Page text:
Roslyn was established as a coal mining town by the Northern Pacific Railroad in 1886. C.P. Brosious, Walter J. Reed, and Ignatius A. Navarre discovered the coal vein in 1883. Once the town was founded, men came from all over the world to work the coal mines. By 1900, 40% of the population was foreign born. And very interestingly, many of the residents were black as well. A miner's strike over work hours caused the company to seek out black miners in other parts of America. Between 1888 and 1889, 300 black miners and their families were brought into Roslyn. After the strike, the white and black miners worked peaceably together. And the work was very dangerous.

The Roslyn Sentinal of March 1, 1895, carried the following story about Roslyn's name:
"On the far away shores of Delaware, midst the sand hills, peach orchards, and blue blooded 'skeeters', nestles the little hamlet, named Roslyn over a century ago.  The high bred people were of primitive stock.  The daughters of these householders were the special objects of the devotion of many enterprising young men in the neighborhood.  Now, in this hamlet there lived a handsome, vivacious maiden, who was particularly dear to the heart of a brave and sturdy  young man who was penetrating the wild northwest in 1886, in search of fame and fortune.  This gentleman was one of our early pioneers, and it became his lot to name this new mining camp.  After mature deliberation, he christened the town Roslyn on August 10, 1886, after the town in which his loved one lived.  The event was duly celebrated and the name was placed on a board an inscribed with a pine cone.  It was nailed to a large pine tree which stood near Patrick's business property.   Whether Mr. Bullitt later realized his hopes in love, we do not know, but if his affairs of heart were as fickle as Roslyn's fortunes, he had an interesting time."
The dangerous work led to two separate explosions. In May of 1892, an explosion killed forty-five men. Two of them were father and son, Joseph and Joe, who was not yet twenty. In October 1909, sixteen men were killed in mine number four. There was no warning and the explosion was actually two separate eruptions that blew out windows up to a half mile away from the shaft. Now it would seem that two local bars harbor some of the spirits of the victims. These bars would be the Pioneer Restaurant & Sody-licious Bar and the Brick Tavern.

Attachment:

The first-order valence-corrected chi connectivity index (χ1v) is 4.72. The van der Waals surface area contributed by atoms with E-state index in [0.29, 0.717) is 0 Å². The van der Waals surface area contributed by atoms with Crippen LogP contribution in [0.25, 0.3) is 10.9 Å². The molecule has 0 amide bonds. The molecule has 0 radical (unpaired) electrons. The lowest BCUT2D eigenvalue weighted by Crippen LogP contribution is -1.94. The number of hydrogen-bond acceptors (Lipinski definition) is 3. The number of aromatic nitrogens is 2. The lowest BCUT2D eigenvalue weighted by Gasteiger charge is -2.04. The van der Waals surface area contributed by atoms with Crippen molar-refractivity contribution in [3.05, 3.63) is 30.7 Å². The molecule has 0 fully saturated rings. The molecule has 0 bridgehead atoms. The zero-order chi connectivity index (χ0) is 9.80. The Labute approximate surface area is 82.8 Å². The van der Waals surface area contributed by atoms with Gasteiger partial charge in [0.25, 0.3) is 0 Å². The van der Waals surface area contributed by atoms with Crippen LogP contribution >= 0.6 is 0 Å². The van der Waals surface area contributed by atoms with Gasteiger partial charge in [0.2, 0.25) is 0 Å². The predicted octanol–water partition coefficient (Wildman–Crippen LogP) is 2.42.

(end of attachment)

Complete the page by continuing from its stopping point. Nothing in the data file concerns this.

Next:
It is our understanding that the Pioneer Restaurant and Sody-licious Bar is now closed. The owner was Steve Ojurovich and he was a fourth generation resident of the town. His great-grandfather came over from Croatia to mine coal. The building had once housed the Pioneer Grocery Store and it was a Sears and Roebuck before that. The name for the Sodylicious Bar name came from the soda bottling company that once existed here and carried on some not-so-legal bottling during prohibition. Secret underground tunnels helped facilitate the liquor running. One night, it is said, a man was snooping around and ended up shot down in those tunnels. According to Steve, the ghost of this man is seen in the basement. Steve said that he first saw the ghost there on the day he bought the place. It was a full bodied apparition that he first noticed out of the corner of his eye. The spirit was a man wearing a blue plaid shirt and jeans and he had a beard. He looked like a miner or logger. When Steve saw him, he first thought it was his dad and he called out. The figure disappeared and he searched the building. He was all alone. He went back to his work and the spirit appeared again.

There are other ghosts that have been reported at this location. A woman's ghost has been seen in a second story window. She was wearing a white blouse with puffy sleeves and her hair waspulled back and braided. The owner of the grocery store was named Edna and she had died in the building. Some suspect the spirit belongs to her. One terrifying experience that happened involved a wine bottle being lifted out of a rack and thrown across the room, smashing against a wall, just missing a waitress.

The other haunted bar, The Brick Tavern, is next door. The Brick, as locals refer to it, is the oldest continuously running bar in the state. It was built in 1889. One of the unique features of this bar reminds us of our episode on Casey Moore's Oyster House. There is a running water spittoon, a vestige of the days when miners using it for spitting and for another purpose similar to the Blarney Stone restroom. People think of it as a rite of passage to spit into the spittoon. The Brick Regatta is held each March. Residents make tiny homemade boats and race them down the spittoon.

Jim Luster owned the bar from 1982 to 1997 and Lucky Najar's family bought it in 1997. Both men claim that they and their employees have had supernatural experiences. Najar said one of his bartenders was so freaked out by something that happened when he was working in the bar alone that he ran out and never came back. He also says that on one occasion he took an armful of pool cues downstairs and laid them on a table. He went upstairs, but when he came back down the cues were standing against the wall and the table.